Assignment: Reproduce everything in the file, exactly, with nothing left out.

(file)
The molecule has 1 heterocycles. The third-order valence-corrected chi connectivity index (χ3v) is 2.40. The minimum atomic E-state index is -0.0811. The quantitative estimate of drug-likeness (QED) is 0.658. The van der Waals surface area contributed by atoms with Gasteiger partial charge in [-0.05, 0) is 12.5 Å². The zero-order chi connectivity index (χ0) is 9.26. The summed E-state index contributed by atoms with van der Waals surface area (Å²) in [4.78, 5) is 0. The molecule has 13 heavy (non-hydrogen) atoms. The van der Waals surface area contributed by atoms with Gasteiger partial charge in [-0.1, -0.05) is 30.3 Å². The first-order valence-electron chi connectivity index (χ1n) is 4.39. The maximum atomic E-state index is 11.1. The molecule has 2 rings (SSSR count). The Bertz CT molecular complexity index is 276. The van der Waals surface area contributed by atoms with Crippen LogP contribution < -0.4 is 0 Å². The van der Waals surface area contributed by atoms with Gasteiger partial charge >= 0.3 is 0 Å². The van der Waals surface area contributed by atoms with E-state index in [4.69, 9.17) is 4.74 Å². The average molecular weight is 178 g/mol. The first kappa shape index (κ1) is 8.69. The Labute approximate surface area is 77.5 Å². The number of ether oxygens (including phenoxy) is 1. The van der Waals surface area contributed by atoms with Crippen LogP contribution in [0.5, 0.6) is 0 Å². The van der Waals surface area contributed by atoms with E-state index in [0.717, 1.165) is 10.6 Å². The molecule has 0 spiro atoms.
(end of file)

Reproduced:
The molecule has 1 heterocycles. The third-order valence-corrected chi connectivity index (χ3v) is 2.40. The minimum atomic E-state index is -0.0811. The quantitative estimate of drug-likeness (QED) is 0.658. The van der Waals surface area contributed by atoms with Gasteiger partial charge in [-0.05, 0) is 12.5 Å². The zero-order chi connectivity index (χ0) is 9.26. The summed E-state index contributed by atoms with van der Waals surface area (Å²) in [4.78, 5) is 0. The molecule has 13 heavy (non-hydrogen) atoms. The van der Waals surface area contributed by atoms with Gasteiger partial charge in [-0.1, -0.05) is 30.3 Å². The first-order valence-electron chi connectivity index (χ1n) is 4.39. The maximum atomic E-state index is 11.1. The molecule has 2 rings (SSSR count). The Bertz CT molecular complexity index is 276. The van der Waals surface area contributed by atoms with Crippen LogP contribution < -0.4 is 0 Å². The van der Waals surface area contributed by atoms with Gasteiger partial charge >= 0.3 is 0 Å². The van der Waals surface area contributed by atoms with E-state index in [4.69, 9.17) is 4.74 Å². The average molecular weight is 178 g/mol. The first kappa shape index (κ1) is 8.69. The Labute approximate surface area is 77.5 Å². The number of ether oxygens (including phenoxy) is 1. The van der Waals surface area contributed by atoms with Crippen LogP contribution in [0.5, 0.6) is 0 Å². The van der Waals surface area contributed by atoms with E-state index in [0.717, 1.165) is 10.6 Å². The molecule has 0 spiro atoms.